There are only a handful of moments in recorded musical history as near to an audio orgasm (“eargasm,” if you’re an Outkast fan) as those few unbearable seconds when “Polythene Pam” swells and swells and finally bursts into “She Came Into The Bathroom Window” on The Beatles Abbey Road, the band’s impeccable farewell statement to the world. Impeccable because they weren’t even a band anymore, yet knew that Let it Be (though eventually released as such) wasn’t good enough to be the last Beatles record. The moment, though more so the product of some amazingly clever editing than carefully wrought medley (Lennon’s Pam and McCartney’s Window were written separately and the decision to blend them came later) is nonetheless visceral, a perfect accident the likes of which only the Beatles were capable, and always rearranges my loose parts into something beautifully whole.
When I listen to Abbey Road, it owns me in a manner that should come with a warning label.
Recently, I was pulled away from a pan of touchy lobster risotto, for which I made the stock myself. Have you ever made lobster stock, by the way? We may have to move if the smell doesn’t. And risotto of any variety is a dish, which, once embarked upon requires constant stirring and attention and babying. But, see, I’d put on Abbey Road. And I couldn’t keep myself from invading the adjacent living room and dropping to my knees and cranking my stereo’s dial to better hear the aforementioned moment. For a few timeless seconds, I was absent from the waking world, lost in John Lennon’s punchy “Oh, Look Out!,”the beautiful ugliness of George Harrison’s string bend response, that barely noticeable pause, then the way Paul McCartney picks up the melody and runs with it like a giddy tight end with an interception.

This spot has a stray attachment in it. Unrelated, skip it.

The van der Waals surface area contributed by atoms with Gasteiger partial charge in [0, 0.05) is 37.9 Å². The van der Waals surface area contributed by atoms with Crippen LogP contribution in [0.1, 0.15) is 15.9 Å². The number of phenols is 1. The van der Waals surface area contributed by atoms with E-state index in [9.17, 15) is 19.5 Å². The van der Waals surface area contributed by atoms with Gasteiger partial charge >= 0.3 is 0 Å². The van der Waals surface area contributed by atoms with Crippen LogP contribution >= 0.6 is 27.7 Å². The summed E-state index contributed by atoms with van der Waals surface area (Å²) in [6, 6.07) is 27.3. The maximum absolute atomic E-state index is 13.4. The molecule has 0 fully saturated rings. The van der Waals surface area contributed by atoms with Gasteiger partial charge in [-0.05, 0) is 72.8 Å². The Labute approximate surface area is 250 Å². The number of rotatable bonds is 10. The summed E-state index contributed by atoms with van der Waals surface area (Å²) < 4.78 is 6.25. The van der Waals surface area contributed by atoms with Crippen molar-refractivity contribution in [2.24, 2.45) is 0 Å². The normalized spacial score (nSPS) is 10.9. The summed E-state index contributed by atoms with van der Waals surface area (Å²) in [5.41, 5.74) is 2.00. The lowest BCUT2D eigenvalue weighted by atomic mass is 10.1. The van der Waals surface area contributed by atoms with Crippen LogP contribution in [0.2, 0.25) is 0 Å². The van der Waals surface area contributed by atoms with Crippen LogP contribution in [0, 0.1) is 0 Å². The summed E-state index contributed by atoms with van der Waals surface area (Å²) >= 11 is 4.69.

The risotto, by the way, was ruined.
But have you ever listened to Abbey Road? Really listened, I mean. Here’s what I want you to do. I want you to get out your copy of it and listen to it from start to finish.
You don’t have that kind of time?
Okay. Do this. Put on “I Want You (She’s So Heavy),” turn off the lights, open your ears, turn the stereo really fucking loud, and tell me your face isn’t on the floor when it’s over.